Reliability of the Structured Clinical Interview for DSM-5 Sleep Disorders Module
Publication

Taylor, D. J., Wilkerson, A. K., Pruiksma, K. E., Williams, J. M., Ruggero, C., Hale, W. J., Mintz, J., Marczyk-Organek, K., Nicholson, K. L., Litz, B. T., Young-McCaughan, S., Dondanville, K. A., Borah, E. V., Brundige, A., & Peterson, A. L., on behalf of the STRONG STAR Consortium
Mar 15, 2018

Journal of Clinical Sleep Medicine, 14(3), 459-464.

Study Objectives
To develop and demonstrate interrater reliability for a Structured Clinical Interview for Diagnostic and Statistical Manual of Mental Disorders, Fifth Edition (DSM-5) Sleep Disorders (SCISD).

Methods
The SCISD was designed to be a brief, reliable, and valid interview assessment of adult sleep disorders as defined by the DSM-5. A sample of 106 postdeployment active-duty military members seeking cognitive behavioral therapy for insomnia in a randomized clinical trial were assessed with the SCISD prior to treatment to determine eligibility. Audio recordings of these interviews were double-scored for interrater reliability.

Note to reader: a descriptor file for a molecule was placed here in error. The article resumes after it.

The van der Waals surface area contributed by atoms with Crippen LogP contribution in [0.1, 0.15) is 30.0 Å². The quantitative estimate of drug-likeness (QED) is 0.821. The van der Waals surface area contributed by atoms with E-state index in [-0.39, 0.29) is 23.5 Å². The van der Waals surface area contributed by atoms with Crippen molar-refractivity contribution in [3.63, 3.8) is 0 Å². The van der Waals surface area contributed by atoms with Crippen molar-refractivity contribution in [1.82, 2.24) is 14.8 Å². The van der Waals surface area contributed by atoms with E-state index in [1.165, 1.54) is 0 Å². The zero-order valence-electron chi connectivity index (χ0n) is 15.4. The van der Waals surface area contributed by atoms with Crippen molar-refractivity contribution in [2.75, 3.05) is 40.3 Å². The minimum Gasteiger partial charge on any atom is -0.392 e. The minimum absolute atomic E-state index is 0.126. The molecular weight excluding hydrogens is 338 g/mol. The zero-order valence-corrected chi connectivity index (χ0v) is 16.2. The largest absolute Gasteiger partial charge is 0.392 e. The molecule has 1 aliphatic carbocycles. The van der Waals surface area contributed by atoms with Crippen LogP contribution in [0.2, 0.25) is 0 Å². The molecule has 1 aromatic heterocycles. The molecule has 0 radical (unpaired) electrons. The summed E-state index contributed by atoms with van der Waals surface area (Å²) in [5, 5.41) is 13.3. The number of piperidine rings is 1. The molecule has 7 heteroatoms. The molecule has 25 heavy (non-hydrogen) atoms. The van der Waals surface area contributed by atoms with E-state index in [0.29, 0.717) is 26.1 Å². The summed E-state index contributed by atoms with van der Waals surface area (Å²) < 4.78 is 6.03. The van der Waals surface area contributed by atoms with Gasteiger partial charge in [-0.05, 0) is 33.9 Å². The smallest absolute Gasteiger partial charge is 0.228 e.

Results
The interview is 8 pages long, includes 20 to 51 questions, and takes 10 to 20 minutes to administer. Of the nine major disorders included in the SCISD, six had prevalence rates high enough (ie, n ≥ 5) to include in analyses. Cohen kappa coefficient (Κ) was used to assess interrater reliability for insomnia, hypersomnolence, obstructive sleep apnea hypopnea (OSAH), circadian rhythm sleep-wake, nightmare, and restless legs syndrome disorders. There was excellent interrater reliability for insomnia (1.0) and restless legs syndrome (0.83); very good reliability for nightmare disorder (0.78) and OSAH (0.73); and good reliability for hypersomnolence (0.50) and circadian rhythm sleep-wake disorders (0.50).

Conclusions
The SCISD is a brief, structured clinical interview that is easy for clinicians to learn and use. The SCISD showed moderate to excellent interrater reliability for six of the major sleep disorders in the DSM-5 among active duty military seeking cognitive behavioral therapy for insomnia in a randomized clinical trial. Replication and extension studies are needed.


Find the article through the link:
http://dx.doi.org/10.5664/jcsm.7000